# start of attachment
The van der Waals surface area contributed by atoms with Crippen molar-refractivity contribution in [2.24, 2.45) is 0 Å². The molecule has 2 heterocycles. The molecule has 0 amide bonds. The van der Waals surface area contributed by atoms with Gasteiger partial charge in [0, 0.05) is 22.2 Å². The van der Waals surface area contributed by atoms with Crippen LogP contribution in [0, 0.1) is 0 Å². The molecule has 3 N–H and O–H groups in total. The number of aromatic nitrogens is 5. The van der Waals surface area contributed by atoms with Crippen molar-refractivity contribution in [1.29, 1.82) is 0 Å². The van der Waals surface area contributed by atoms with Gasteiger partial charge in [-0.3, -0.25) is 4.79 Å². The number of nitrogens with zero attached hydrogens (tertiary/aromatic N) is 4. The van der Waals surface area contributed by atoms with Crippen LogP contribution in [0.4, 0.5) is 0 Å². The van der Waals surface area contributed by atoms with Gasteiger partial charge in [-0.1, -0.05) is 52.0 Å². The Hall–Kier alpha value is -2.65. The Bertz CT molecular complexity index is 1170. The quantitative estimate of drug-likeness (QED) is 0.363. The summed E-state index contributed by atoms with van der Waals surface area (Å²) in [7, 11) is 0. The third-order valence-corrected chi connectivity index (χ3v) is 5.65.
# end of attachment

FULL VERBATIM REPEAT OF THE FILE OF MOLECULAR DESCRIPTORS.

The van der Waals surface area contributed by atoms with Crippen molar-refractivity contribution in [2.24, 2.45) is 0 Å². The molecule has 2 heterocycles. The molecule has 0 amide bonds. The van der Waals surface area contributed by atoms with Gasteiger partial charge in [0, 0.05) is 22.2 Å². The van der Waals surface area contributed by atoms with Crippen LogP contribution in [0, 0.1) is 0 Å². The molecule has 3 N–H and O–H groups in total. The number of aromatic nitrogens is 5. The van der Waals surface area contributed by atoms with Crippen molar-refractivity contribution in [1.29, 1.82) is 0 Å². The van der Waals surface area contributed by atoms with Gasteiger partial charge in [-0.3, -0.25) is 4.79 Å². The number of nitrogens with zero attached hydrogens (tertiary/aromatic N) is 4. The van der Waals surface area contributed by atoms with Crippen LogP contribution in [0.4, 0.5) is 0 Å². The van der Waals surface area contributed by atoms with Gasteiger partial charge in [-0.1, -0.05) is 52.0 Å². The Hall–Kier alpha value is -2.65. The Bertz CT molecular complexity index is 1170. The quantitative estimate of drug-likeness (QED) is 0.363. The summed E-state index contributed by atoms with van der Waals surface area (Å²) in [7, 11) is 0. The third-order valence-corrected chi connectivity index (χ3v) is 5.65.